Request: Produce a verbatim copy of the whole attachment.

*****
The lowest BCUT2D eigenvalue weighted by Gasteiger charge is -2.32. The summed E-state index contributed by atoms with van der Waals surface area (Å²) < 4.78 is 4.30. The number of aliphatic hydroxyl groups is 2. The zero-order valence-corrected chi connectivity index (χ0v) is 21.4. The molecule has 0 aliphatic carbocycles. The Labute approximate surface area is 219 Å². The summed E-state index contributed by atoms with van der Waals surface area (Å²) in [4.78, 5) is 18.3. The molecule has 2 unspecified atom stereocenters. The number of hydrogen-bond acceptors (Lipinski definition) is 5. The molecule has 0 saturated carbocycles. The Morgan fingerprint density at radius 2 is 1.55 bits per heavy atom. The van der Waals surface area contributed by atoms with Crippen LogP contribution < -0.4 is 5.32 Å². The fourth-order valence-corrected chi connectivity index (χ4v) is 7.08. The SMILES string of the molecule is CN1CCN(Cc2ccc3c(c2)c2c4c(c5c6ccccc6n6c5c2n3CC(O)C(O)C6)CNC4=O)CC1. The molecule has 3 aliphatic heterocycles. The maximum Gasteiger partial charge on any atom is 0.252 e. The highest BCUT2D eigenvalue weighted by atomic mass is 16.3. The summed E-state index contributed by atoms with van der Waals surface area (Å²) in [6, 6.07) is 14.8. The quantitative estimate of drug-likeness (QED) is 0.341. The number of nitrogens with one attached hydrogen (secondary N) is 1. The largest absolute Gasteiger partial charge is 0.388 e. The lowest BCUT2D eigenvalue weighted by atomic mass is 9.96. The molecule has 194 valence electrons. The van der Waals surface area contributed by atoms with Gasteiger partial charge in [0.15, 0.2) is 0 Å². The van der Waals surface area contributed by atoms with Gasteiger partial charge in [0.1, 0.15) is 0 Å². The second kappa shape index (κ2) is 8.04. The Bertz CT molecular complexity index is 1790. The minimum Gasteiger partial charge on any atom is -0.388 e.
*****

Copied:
The lowest BCUT2D eigenvalue weighted by Gasteiger charge is -2.32. The summed E-state index contributed by atoms with van der Waals surface area (Å²) < 4.78 is 4.30. The number of aliphatic hydroxyl groups is 2. The zero-order valence-corrected chi connectivity index (χ0v) is 21.4. The molecule has 0 aliphatic carbocycles. The Labute approximate surface area is 219 Å². The summed E-state index contributed by atoms with van der Waals surface area (Å²) in [4.78, 5) is 18.3. The molecule has 2 unspecified atom stereocenters. The number of hydrogen-bond acceptors (Lipinski definition) is 5. The molecule has 0 saturated carbocycles. The Morgan fingerprint density at radius 2 is 1.55 bits per heavy atom. The van der Waals surface area contributed by atoms with Crippen LogP contribution < -0.4 is 5.32 Å². The fourth-order valence-corrected chi connectivity index (χ4v) is 7.08. The SMILES string of the molecule is CN1CCN(Cc2ccc3c(c2)c2c4c(c5c6ccccc6n6c5c2n3CC(O)C(O)C6)CNC4=O)CC1. The molecule has 3 aliphatic heterocycles. The maximum Gasteiger partial charge on any atom is 0.252 e. The highest BCUT2D eigenvalue weighted by atomic mass is 16.3. The summed E-state index contributed by atoms with van der Waals surface area (Å²) in [6, 6.07) is 14.8. The quantitative estimate of drug-likeness (QED) is 0.341. The number of nitrogens with one attached hydrogen (secondary N) is 1. The largest absolute Gasteiger partial charge is 0.388 e. The lowest BCUT2D eigenvalue weighted by atomic mass is 9.96. The molecule has 194 valence electrons. The van der Waals surface area contributed by atoms with Gasteiger partial charge in [0.15, 0.2) is 0 Å². The van der Waals surface area contributed by atoms with Gasteiger partial charge in [0.1, 0.15) is 0 Å². The second kappa shape index (κ2) is 8.04. The Bertz CT molecular complexity index is 1790. The minimum Gasteiger partial charge on any atom is -0.388 e.